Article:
Rebuilding Labor no easy task

THE election dust has now settled and the Liberals winning a fourth seat in Braddon completed one of the biggest election routs in history.

Labor has now decided to follow its national colleagues and have a ballot of members that will give members, affiliated unions and the caucus an equal say in selecting future leaders.

Whether this will "invigorate" the party as claimed by state secretary John Dowling is debatable.

It is one thing to gain the support of factional groups, like unions, but quite another to have the support of your caucus.

A leader can function perfectly well without the support of the unions but is dead in the water without the support of his or her parliamentary colleagues in the party room.

It appears that at this stage Bryan Green is the only viable candidate with former premier Lara Giddings quite correctly observing that she will only stay on as leader with the support of her caucus.

One suspects that Labor, despite the oratory skills of Ms Giddings, must have a new voice at the helm to renew itself and keep the Liberals honest.

Rebecca White, Scott Bacon, Michelle O'Byrne and newcomer Madeleine Ogilvie are out of the leadership picture and turning to veteran David Llewellyn surely is not the renewal answer.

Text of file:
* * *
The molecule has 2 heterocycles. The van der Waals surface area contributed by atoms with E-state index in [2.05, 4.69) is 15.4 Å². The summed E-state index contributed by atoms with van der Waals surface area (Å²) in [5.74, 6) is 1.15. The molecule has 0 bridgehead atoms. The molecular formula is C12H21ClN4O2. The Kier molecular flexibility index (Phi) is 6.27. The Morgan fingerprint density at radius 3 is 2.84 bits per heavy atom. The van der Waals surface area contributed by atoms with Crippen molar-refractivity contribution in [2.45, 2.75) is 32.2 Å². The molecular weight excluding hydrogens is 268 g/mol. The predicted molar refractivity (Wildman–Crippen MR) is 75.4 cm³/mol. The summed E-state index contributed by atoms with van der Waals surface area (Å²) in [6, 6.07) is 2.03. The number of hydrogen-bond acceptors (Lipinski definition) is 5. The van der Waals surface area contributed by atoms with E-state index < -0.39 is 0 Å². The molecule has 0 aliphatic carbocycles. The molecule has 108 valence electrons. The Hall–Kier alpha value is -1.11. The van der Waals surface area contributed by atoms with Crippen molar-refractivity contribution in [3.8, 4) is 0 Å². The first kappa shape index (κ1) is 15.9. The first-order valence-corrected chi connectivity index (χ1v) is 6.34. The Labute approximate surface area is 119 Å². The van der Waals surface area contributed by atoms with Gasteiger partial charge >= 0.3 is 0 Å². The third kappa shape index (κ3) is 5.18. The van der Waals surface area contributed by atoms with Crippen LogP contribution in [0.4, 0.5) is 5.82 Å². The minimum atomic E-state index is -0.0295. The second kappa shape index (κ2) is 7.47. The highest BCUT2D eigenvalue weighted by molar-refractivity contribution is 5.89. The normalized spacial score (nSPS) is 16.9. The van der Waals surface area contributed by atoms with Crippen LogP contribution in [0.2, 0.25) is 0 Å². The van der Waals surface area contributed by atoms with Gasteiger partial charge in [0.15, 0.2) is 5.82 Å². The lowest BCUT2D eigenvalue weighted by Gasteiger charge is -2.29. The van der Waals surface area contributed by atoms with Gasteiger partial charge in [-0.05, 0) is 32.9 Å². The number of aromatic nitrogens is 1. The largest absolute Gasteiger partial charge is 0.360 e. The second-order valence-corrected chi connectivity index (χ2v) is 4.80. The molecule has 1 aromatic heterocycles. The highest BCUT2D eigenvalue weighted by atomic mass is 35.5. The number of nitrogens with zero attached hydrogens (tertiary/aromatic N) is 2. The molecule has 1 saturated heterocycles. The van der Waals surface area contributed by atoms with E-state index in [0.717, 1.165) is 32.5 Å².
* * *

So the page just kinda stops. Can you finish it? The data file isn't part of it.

This leaves only Ms Giddings or Mr Green as leadership material - the same leadership team that fought the last election and hardly a recipe for reinvigoration.

There is plenty of speculation around about Michelle O'Byrne and/ or Lara Giddings being gifted safe Senate spots within 18 months to allow the return of young guns Brian Wightman and David O'Byrne. Time will tell.

However, this is a dire time for Labor in Tasmania and it will need to rebuild from low stocks and shattered morale.

On the flip side, the issue for soon- to-be Premier Will Hodgman is whether he can maintain control of the egos and aspirations of his 14 colleagues with only nine ministries available.


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